Estate & Wealth Transfer Planning

What is estate planning?

Some people view estate planning solely as tax planning; our view is more encompassing.  Proper estate planning focuses on people first, and assets second.  Our first step is to ascertain your wishes and desires for you and your family.  Then we determine how and to whom you wish to leave your assets.  Next, we assist you in selecting the persons who will carry out your wishes and desires when you are disabled or deceased.  Only then do we develop a plan that will accommodate your wishes while minimizing your transfer taxes.

Our “people first” focus leads to your core estate plan, around which we build strategies to minimize transfer taxes.  A core estate plan typically includes documents like Living Trusts, Pour-Over Wills, and Powers of Attorney for Health Care and Property.

Minimizing Transfer Taxes

Once the core is established, we can employ a multitude of sophisticated estate planning techniques to minimize taxable estates and preserve your wealth for future generations.  For example, we project savings for one client of nearly $85 million in estate tax, preserving nearly $157 million for the client’s family, while also fulfilling the client’s charitable desires.  We accomplish these savings through various estate freeze and discount techniques, such as Family Limited Liability Companies, sales to Intentionally Defective Grantor Trusts (IDGTs), gifts to GRATs, QPRTs, and Dynasty Trusts, outright gifts, and gifts to charitable trusts and charitable foundations.  We also use irrevocable trusts (e.g. ILITs) to move life insurance proceeds out of your estate, protect assets from creditors, and ensure liquid assets are available shortly after death.  Whether your estate is $100 million or on the cusp of the federal estate tax exemption amount, we can help maximize the amount passing to your family.

The Family Business

Planning for the succession of family businesses can be fraught with intra-family disputes and dilemmas.  Studies show that only about one-third of family owned businesses survive to the second generation, and only 10-15% survive to the third generation.  We are fortunate to represent several generations of business owners, helping each to prepare the way for the next generation.  In addition, we have assisted clients in planning for their business when no one in the next generation wants to continue the family business.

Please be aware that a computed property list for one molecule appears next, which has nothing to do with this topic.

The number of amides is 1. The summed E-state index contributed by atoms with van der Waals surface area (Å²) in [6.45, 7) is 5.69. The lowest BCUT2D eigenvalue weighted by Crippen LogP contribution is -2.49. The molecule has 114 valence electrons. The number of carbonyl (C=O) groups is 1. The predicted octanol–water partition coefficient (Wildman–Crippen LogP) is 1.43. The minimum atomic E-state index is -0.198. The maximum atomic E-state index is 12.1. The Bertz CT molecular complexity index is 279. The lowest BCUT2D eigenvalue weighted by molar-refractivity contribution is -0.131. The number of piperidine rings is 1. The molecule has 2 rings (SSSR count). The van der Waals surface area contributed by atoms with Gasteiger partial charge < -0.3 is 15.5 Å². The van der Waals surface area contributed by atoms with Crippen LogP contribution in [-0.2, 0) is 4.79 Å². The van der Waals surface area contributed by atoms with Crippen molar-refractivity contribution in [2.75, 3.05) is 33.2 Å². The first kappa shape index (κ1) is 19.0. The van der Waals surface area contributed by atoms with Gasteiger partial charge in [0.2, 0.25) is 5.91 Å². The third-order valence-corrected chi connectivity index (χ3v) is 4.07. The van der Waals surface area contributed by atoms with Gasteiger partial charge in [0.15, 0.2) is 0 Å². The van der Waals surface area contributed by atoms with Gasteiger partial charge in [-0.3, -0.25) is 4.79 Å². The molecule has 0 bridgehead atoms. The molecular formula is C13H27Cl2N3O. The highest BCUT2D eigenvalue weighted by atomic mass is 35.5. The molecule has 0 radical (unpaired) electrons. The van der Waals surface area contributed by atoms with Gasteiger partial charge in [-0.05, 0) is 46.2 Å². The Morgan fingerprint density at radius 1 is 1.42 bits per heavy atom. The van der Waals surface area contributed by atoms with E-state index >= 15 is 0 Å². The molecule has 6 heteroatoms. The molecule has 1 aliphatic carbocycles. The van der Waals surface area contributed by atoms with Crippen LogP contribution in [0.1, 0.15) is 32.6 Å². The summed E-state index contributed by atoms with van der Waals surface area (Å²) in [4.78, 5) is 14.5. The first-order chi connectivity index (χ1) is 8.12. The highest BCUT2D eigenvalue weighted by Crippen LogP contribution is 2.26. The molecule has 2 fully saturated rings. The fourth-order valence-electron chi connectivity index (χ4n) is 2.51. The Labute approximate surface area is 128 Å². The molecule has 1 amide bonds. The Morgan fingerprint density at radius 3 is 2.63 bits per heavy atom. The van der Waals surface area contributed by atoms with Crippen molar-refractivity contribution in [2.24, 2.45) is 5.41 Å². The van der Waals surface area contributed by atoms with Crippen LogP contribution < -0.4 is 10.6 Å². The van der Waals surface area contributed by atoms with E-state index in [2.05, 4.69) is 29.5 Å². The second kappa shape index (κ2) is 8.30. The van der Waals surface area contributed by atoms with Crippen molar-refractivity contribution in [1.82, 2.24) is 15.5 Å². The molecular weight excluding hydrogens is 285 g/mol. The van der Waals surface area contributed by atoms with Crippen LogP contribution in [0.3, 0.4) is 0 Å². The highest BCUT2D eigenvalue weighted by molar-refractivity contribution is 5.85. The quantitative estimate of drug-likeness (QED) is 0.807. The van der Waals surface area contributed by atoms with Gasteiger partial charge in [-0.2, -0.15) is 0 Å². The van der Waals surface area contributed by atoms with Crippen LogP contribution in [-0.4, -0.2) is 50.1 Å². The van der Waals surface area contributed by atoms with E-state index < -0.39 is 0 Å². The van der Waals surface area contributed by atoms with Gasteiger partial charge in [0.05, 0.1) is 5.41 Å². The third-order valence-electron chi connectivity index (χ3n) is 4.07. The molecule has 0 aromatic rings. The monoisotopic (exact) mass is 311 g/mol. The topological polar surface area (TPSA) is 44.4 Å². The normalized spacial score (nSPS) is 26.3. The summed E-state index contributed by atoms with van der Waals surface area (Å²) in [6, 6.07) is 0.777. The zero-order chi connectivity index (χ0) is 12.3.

Perhaps you are that second generation, nervously eyeing that 10-15% survivorship statistic.  Perhaps you are the first generation founder, having spent your entire life building your business into what it is today.  No matter how you built or acquired your family business, our estate planning attorneys can help devise a strategy to preserve it and/or maximize its financial power for you and your family.

The Family Cottage

Planning for the succession of the family cottage or vacation home can be even more complicated than planning for the succession of the family business.  The vacation home is great when the children are young, but now they are grown, have their own families, and some like the family cottage more than others.  When planning your estate, the vacation home often requires special consideration.

You may want to preserve the vacation cottage as a family gathering place, ensuring future family harmony.  However, maintaining the vacation home after you are gone can actually lead to disharmony.  Who pays the taxes, insurance, utilities, maintenance expenses, etc.?  Who maintains the vacation home and regulates its usage?  Our estate planning attorneys can help you implement a plan to avoid disputes that could dampen the wonderful memories of family gatherings at the vacation cottage.

Family Financing/Gifts

Some of our clients are financing their children’s homes or business ventures.  Some of these clients expect to be repaid; others intend the money as a gift.  And sometimes those intentions change over time.  If not properly structured and documented, those loans and gifts could generate unexpected gift taxes and family disputes.  A frequent dispute when a parent dies is whether money transferred to a child during life was intended as a gift or a loan.

Our estate planning attorneys can help you proactively diffuse these family disputes, document your intentions, and avoid unexpected gift taxes.  In addition, we can help you maximize your gift by leveraging your lifetime gift tax exclusion as well as your annual gift tax exemption.